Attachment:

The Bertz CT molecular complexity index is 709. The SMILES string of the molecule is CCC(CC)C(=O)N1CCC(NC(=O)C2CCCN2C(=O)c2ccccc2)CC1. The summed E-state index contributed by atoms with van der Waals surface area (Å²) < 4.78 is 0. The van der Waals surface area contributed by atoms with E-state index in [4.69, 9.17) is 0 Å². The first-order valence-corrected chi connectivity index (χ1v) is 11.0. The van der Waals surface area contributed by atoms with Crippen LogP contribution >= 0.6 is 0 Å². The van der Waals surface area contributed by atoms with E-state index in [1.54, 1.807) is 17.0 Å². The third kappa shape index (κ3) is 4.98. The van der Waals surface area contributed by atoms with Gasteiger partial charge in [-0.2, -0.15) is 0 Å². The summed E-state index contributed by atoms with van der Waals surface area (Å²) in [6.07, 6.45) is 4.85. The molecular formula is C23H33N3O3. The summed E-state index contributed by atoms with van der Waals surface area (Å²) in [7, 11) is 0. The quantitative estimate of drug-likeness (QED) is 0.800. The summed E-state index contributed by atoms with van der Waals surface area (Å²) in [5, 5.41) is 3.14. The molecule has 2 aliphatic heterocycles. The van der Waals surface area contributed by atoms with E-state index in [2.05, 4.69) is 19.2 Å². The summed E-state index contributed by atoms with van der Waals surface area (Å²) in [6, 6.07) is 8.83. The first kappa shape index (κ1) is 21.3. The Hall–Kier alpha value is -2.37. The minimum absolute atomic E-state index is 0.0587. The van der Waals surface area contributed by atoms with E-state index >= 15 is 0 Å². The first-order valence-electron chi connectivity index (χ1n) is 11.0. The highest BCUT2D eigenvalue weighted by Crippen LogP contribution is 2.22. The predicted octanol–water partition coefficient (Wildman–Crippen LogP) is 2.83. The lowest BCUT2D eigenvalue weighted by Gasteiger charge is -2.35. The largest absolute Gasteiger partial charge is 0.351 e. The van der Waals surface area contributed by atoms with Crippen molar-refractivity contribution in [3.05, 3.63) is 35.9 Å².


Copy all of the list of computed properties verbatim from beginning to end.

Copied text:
The Bertz CT molecular complexity index is 709. The SMILES string of the molecule is CCC(CC)C(=O)N1CCC(NC(=O)C2CCCN2C(=O)c2ccccc2)CC1. The summed E-state index contributed by atoms with van der Waals surface area (Å²) < 4.78 is 0. The van der Waals surface area contributed by atoms with E-state index in [4.69, 9.17) is 0 Å². The first-order valence-corrected chi connectivity index (χ1v) is 11.0. The van der Waals surface area contributed by atoms with Crippen LogP contribution >= 0.6 is 0 Å². The van der Waals surface area contributed by atoms with E-state index in [1.54, 1.807) is 17.0 Å². The third kappa shape index (κ3) is 4.98. The van der Waals surface area contributed by atoms with Gasteiger partial charge in [-0.2, -0.15) is 0 Å². The summed E-state index contributed by atoms with van der Waals surface area (Å²) in [6.07, 6.45) is 4.85. The molecular formula is C23H33N3O3. The summed E-state index contributed by atoms with van der Waals surface area (Å²) in [7, 11) is 0. The quantitative estimate of drug-likeness (QED) is 0.800. The summed E-state index contributed by atoms with van der Waals surface area (Å²) in [5, 5.41) is 3.14. The molecule has 2 aliphatic heterocycles. The van der Waals surface area contributed by atoms with E-state index in [2.05, 4.69) is 19.2 Å². The summed E-state index contributed by atoms with van der Waals surface area (Å²) in [6, 6.07) is 8.83. The first kappa shape index (κ1) is 21.3. The Hall–Kier alpha value is -2.37. The minimum absolute atomic E-state index is 0.0587. The van der Waals surface area contributed by atoms with E-state index >= 15 is 0 Å². The first-order valence-electron chi connectivity index (χ1n) is 11.0. The highest BCUT2D eigenvalue weighted by Crippen LogP contribution is 2.22. The predicted octanol–water partition coefficient (Wildman–Crippen LogP) is 2.83. The lowest BCUT2D eigenvalue weighted by Gasteiger charge is -2.35. The largest absolute Gasteiger partial charge is 0.351 e. The van der Waals surface area contributed by atoms with Crippen molar-refractivity contribution in [3.05, 3.63) is 35.9 Å².